Edmond Bréon plays the mustachioed Juve really well. He, like everyone else in the cast, exaggerates things to compensate for the lack of sound, but he does it with an appreciable sense of glee. As he skulks about trying to put together the string of clues that each episode provides, he’s a blast to watch and when the story calls for action, he delivers! Georges Melchior as Fandor is also pretty good here. He’s younger and maybe more agile than Juve is but he’s not as savvy or experienced. He’s the Robin to Juve’s Batman, for lack of a better comparison.

    René Navarre, however, absolutely steals the show. As Fantômas he’s basically given the chance to play a host of different characters, each new disguise providing the actor the opportunity to create something unique. Navarre run with this, providing a pretty interesting range of aliases and doing so with such obvious sinister intent that he’s fascinating to watch. Given that Fantômas doesn’t seem to steal for greed of personal gain but instead to cause chaos you can look at the character as a bit of an anarchist, and Navarre at times seems to be playing up this side of things in interesting ways.

    Video/Audio/Extras:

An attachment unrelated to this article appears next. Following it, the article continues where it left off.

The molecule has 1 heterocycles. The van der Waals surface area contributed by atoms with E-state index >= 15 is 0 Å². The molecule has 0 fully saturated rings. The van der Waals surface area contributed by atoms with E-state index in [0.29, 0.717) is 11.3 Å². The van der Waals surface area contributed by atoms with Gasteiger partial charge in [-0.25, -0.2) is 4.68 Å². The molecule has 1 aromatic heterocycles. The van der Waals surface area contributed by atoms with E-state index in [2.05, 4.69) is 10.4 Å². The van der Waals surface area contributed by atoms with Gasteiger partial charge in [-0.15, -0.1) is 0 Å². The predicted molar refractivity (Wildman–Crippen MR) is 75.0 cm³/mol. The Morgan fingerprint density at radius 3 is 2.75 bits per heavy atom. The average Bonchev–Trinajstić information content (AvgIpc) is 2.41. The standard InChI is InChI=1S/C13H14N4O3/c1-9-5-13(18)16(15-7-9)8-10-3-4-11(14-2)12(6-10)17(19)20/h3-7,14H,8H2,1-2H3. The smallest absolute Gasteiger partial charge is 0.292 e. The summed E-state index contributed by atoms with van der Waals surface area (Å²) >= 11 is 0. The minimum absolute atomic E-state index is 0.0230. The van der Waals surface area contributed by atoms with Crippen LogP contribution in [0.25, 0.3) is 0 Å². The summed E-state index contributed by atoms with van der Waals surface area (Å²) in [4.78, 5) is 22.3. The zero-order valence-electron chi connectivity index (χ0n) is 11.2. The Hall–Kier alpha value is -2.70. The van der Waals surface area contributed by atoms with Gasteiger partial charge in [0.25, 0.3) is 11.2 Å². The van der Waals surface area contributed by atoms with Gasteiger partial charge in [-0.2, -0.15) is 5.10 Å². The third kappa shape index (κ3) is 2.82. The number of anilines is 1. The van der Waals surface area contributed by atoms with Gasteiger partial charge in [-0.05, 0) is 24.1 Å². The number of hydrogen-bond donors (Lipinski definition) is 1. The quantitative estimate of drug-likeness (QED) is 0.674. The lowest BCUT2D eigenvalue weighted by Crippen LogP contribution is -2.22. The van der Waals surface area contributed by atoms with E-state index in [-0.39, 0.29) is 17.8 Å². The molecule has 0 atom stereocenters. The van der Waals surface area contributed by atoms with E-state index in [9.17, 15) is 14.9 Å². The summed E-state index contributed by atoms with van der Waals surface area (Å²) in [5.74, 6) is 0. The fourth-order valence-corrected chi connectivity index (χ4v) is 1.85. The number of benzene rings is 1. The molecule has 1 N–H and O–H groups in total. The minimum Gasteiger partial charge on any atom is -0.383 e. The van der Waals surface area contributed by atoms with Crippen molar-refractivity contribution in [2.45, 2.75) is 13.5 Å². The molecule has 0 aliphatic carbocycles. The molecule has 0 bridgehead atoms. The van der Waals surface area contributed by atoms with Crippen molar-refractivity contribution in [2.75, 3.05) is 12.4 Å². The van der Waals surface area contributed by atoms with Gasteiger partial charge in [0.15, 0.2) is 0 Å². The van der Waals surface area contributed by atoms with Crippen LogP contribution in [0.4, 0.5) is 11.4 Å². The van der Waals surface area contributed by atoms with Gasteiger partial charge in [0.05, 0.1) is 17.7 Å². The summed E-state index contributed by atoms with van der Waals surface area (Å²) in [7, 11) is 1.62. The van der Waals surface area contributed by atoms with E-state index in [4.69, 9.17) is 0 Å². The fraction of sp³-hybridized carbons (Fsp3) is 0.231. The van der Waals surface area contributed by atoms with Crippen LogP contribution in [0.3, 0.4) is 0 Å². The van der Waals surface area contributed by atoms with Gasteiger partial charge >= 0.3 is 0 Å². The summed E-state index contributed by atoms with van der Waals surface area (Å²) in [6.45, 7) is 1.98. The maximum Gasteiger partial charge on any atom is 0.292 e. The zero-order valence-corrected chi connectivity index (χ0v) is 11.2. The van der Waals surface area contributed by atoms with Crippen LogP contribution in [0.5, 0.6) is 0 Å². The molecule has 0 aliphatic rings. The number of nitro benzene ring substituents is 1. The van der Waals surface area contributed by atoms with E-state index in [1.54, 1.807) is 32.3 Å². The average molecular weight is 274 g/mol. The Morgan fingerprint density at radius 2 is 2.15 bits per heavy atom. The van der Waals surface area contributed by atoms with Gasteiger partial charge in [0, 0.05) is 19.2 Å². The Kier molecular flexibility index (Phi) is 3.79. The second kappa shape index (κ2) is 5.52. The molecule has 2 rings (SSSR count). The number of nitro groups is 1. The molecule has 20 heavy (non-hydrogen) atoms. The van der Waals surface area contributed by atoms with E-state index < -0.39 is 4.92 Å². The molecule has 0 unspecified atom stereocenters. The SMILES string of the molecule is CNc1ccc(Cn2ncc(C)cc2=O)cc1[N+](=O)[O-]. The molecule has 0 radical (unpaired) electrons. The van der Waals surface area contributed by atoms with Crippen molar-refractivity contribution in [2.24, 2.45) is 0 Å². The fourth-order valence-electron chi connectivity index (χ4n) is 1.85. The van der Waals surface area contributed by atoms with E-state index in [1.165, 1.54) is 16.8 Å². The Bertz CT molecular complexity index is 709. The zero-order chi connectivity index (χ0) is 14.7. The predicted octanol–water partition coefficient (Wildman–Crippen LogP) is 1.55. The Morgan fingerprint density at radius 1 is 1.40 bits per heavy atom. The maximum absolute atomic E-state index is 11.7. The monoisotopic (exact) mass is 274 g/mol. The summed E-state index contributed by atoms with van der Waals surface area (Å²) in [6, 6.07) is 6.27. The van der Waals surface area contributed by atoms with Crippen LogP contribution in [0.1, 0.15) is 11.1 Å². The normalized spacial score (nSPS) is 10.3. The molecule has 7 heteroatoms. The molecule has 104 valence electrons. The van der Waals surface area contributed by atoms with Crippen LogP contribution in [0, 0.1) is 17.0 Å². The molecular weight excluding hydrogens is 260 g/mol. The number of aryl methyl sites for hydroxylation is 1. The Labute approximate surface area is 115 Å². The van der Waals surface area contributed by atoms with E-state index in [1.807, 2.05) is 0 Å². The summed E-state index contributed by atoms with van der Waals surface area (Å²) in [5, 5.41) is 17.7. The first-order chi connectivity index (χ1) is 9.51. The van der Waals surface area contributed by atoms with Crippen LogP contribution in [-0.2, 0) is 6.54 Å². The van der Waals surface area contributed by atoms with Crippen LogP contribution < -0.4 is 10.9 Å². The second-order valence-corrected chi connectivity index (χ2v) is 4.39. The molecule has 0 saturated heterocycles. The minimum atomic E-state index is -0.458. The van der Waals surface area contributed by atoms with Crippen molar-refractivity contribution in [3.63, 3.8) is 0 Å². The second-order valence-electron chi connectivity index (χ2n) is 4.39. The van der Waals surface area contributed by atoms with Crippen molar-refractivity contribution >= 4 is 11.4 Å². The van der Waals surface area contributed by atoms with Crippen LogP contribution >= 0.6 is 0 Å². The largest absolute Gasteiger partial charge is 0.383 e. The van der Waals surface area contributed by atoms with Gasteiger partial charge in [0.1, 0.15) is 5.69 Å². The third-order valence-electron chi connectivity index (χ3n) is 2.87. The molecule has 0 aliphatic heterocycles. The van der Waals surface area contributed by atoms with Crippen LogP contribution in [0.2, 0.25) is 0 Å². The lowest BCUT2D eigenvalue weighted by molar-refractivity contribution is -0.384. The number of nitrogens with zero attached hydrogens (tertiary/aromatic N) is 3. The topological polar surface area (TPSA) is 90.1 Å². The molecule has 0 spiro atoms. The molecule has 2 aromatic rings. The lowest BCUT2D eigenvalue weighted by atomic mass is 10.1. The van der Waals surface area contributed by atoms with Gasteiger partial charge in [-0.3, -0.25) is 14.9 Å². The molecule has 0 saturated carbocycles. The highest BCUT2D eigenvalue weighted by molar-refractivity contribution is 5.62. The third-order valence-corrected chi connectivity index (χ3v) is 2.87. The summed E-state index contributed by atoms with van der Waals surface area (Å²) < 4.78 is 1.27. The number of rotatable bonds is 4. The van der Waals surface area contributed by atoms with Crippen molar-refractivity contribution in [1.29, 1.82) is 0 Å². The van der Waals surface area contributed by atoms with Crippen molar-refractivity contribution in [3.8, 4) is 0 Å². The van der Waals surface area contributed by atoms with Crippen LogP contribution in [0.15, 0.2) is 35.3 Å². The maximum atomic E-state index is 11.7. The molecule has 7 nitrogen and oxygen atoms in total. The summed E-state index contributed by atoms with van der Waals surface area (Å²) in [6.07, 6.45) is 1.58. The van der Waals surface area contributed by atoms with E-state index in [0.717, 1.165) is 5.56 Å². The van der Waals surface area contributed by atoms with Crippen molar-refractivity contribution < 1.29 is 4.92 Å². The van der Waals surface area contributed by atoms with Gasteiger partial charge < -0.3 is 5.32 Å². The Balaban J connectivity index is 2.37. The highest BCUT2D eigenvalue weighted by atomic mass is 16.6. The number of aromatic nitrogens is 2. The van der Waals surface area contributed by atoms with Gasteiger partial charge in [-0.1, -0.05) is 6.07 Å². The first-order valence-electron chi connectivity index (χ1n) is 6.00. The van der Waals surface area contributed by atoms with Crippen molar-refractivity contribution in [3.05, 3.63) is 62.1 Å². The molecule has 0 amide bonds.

Fantômas arrives on Blu-ray in a two disc set with the first three films on disc one and the other two films on disc two, each disc is 50GB in size and the movies are given a nice, strong bit rate here. The AVC encoded 1080p high definition transfers are taken from the 2013 Gaumont 4k restoration and presented in their original 1.33.1 fullframe aspect ratio. For a series of films now over a century old, things shape up very nicely here. There is some very minor and very occasional ghosting here and there but outside of that the black and white (and occasionally tinted) image looks excellent. Some damage looks to have been irreparable but by and large the transfer is clean and amazingly detailed. Grain looks nice and natural, it’s not been scrubbed away nor does it ever get clumpy, while black levels and contrast are rock solid. There are no problems with any obvious compression artifacts nor is there any edge enhancement. The video quality here is impressive.